The idea that prompted the conferenee for which many of these papers were written, and that inspired this book, is stated in the Editorial Introduction reprinted below from Volume 21 of Synthese. The present volume contains the artieles in Synthese 21, Numbers 3-4 and Synthese 22, Numbers 1-2. In addition, it ineludes new papers by Saul Kripke, James McCawley, John R. Ross, and Paul Ziff, and reprints 'Grammar and Philosophy' by P. F. Strawson. Strawson's artiele first appeared in the Proceedings of the Aristotelian Society, Volume 70, and is reprinted with the kind permission of the author and the Aristotelian Society. We also repeat our thanks to the Olivetti Companyand Edizione di Comunita of Milan for permission to inelude the paper by Dana Scott; it also appeared in Synthese 21. DONALO DAVIDSON GILBERT HARMAN EDITORIAL INTRODUCTION The success of linguistics in treating naturallanguages as formal syntactic systems has aroused the interest of a number of linguists in a paralleI or related development of semantics.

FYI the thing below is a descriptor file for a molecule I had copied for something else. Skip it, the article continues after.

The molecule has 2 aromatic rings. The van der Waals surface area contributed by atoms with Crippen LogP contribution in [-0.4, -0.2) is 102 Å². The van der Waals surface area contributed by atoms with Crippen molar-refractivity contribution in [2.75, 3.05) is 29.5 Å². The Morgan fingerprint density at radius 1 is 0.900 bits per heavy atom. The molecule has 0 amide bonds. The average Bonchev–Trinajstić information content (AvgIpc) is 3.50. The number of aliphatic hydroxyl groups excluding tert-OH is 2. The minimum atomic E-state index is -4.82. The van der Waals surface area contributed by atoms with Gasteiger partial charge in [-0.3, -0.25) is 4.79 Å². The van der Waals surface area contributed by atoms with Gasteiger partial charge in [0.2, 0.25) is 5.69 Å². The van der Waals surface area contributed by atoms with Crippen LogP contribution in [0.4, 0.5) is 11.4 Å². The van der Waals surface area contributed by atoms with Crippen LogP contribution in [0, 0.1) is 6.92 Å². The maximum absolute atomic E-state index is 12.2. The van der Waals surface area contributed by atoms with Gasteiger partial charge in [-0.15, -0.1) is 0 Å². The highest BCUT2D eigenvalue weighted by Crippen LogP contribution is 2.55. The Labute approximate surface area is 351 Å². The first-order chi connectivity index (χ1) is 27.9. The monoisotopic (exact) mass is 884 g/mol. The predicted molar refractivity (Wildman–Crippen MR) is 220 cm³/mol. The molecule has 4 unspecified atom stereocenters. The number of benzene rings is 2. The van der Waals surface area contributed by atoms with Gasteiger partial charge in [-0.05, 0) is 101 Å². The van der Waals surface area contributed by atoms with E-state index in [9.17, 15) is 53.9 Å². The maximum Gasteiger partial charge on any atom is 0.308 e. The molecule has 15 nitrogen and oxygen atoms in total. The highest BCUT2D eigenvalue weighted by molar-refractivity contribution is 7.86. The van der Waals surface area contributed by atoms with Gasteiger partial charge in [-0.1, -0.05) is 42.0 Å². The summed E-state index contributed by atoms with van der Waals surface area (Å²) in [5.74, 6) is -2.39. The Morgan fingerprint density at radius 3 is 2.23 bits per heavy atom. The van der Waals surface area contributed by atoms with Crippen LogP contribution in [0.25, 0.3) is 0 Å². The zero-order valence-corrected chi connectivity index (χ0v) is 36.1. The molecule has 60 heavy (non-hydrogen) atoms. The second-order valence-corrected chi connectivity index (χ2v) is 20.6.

For the most part quite independ- ently, many philosophers and logicians have reeently been applying formai semantic methods to structures increasingly like naturallanguages. While differenees in training, method and vocabulary tend to veil the fact, philosophers and linguists are converging, it seerns, on a common set of interrelated probiems. Sinee philosophers and linguists are working on the same, or very similar, probiems, it would obviously be instructive to compare notes.
Number of pages: 770
Weight: 1181 g
Dimensions: 235 x 155 x 39 mm
Edition: 2nd ed. 1972